Macro-econometric modelling for the Nigerian economy: A growth–poverty gap analysis
This study develops comprehensive full-sector macro-econometric models for the Nigerian economy with the aim of explaining and providing a long-term solution for the persistent growth–poverty divergence experienced by the country. The models are applied to test the hypothesis of existing structural supply-side constraints versus demand-side constraints impeding the economic growth and development of the country. A review of the historical performance of the Nigerian economy reveals significant socio–economic constraints as the predominant impediments to high and sticky levels of poverty in the economy. Thus, a model which is suitable for policy analyses of the Nigerian economy needs to capture the long-run supply-side characteristics of the economy. A price block is incorporated to specify the price adjustment between the production or supply-side sector and real aggregate demand sector. The institutional characteristics with associated policy behaviour are incorporated through a public and monetary sector, whereas the interaction with the rest of the world is represented by a foreign sector, with specific attention being given to the oil sector. The models are estimated with time-series data from 1970 to 2006 using the Engle–Granger two-step co-integration technique, capturing both the long-run and short-run dynamic properties of the economy. The full-sector models are subjected to a series of policy scenarios to evaluate various options for government to improve the productive capacity of the economy, thereby achieving sustained accelerated growth and a reduction in poverty in the Nigerian economy.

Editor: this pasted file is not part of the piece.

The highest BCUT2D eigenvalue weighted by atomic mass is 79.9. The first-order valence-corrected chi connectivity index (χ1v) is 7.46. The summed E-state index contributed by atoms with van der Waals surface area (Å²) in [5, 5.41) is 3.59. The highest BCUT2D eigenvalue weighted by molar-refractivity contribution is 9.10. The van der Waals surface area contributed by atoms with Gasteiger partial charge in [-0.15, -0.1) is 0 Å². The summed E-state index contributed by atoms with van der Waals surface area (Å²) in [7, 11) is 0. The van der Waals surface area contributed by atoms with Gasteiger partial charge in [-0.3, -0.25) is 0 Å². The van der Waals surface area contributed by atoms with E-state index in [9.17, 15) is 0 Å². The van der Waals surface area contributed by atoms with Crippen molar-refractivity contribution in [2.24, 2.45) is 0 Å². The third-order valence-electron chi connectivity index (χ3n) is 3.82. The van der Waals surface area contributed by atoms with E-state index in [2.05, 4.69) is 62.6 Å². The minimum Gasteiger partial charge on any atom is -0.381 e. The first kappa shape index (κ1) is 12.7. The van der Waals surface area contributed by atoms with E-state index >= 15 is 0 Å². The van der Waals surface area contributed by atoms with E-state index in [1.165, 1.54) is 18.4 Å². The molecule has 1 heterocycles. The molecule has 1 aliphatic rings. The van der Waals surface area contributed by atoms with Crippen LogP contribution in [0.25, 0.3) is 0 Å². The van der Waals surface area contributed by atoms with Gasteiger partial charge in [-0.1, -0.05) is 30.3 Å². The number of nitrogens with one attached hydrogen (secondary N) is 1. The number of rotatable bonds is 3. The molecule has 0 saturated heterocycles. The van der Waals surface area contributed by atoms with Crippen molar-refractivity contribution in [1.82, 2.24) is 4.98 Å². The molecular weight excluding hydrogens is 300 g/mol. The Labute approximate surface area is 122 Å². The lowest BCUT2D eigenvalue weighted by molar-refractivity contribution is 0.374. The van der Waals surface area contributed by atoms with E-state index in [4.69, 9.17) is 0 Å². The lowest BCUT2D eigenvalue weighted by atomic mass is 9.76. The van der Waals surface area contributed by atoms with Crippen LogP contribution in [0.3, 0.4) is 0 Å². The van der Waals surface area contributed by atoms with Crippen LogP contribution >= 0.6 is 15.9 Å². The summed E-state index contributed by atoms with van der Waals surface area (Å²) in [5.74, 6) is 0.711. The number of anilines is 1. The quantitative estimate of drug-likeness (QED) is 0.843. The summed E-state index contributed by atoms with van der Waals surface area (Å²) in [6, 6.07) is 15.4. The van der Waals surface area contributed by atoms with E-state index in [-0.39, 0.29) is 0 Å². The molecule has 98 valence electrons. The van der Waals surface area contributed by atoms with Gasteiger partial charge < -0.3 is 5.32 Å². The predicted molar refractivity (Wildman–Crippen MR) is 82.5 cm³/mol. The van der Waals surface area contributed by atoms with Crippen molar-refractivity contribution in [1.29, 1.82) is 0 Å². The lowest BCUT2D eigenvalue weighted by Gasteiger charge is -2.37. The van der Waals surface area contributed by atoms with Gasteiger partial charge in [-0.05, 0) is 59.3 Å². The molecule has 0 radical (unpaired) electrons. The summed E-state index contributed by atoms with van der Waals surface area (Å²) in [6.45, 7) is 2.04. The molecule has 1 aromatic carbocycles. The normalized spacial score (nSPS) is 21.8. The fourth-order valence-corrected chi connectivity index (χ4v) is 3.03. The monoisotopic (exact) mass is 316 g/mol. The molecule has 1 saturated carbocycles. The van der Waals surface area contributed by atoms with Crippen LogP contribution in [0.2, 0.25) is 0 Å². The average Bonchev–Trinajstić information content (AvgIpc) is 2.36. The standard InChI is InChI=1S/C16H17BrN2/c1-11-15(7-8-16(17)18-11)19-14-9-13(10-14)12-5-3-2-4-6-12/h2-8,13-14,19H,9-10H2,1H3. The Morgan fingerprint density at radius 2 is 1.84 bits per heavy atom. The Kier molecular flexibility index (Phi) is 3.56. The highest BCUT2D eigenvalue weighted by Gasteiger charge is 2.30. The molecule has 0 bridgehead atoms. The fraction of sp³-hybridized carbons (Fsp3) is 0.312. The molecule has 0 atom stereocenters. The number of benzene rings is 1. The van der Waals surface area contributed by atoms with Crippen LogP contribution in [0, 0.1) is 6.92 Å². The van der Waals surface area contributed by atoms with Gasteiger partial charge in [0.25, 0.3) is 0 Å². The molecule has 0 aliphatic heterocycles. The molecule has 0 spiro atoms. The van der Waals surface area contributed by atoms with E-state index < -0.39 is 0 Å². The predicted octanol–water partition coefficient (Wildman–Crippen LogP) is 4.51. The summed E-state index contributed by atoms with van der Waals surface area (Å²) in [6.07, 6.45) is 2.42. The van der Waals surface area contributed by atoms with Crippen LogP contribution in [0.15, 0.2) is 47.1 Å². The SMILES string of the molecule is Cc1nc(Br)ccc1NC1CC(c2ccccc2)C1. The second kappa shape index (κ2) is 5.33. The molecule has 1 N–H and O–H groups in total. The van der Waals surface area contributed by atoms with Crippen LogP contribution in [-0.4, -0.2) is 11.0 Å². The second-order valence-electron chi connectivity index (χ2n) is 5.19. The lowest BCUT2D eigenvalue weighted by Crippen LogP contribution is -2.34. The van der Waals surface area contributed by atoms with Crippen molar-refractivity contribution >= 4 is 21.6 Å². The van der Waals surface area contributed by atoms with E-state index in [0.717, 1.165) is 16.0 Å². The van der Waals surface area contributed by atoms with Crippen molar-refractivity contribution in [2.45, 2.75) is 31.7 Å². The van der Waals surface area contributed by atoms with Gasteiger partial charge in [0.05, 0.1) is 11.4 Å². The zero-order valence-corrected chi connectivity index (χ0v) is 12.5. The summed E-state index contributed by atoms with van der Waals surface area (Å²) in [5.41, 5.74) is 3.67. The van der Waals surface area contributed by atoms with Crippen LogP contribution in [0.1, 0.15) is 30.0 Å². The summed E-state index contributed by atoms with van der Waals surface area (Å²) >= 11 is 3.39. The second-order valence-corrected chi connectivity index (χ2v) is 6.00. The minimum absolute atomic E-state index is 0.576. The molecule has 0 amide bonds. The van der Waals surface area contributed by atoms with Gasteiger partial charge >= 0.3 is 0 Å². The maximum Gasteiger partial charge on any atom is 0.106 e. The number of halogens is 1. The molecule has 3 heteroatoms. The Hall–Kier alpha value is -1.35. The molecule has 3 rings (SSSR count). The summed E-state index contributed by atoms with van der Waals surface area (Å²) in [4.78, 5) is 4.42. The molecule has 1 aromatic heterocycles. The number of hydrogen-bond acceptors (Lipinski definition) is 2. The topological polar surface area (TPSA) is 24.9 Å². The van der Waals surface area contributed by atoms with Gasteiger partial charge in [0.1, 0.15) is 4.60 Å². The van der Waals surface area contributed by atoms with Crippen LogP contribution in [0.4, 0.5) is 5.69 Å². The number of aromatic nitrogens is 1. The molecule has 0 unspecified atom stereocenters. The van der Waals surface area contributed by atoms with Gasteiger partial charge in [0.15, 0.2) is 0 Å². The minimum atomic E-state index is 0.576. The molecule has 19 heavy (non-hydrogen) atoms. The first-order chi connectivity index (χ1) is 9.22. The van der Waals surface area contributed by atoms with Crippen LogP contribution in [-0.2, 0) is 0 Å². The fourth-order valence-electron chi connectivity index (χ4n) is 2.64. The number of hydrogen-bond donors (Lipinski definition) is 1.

If you experience problems downloading a file, check if you have the proper application to view it first. In case of further problems read the IDEAS help page. Note that these files are not on the IDEAS site. Please be patient as the files may be large.
As the access to this document is restricted, you may want to look for a different version under "Related research" (further below) or search for a different version of it.
References listed on IDEAS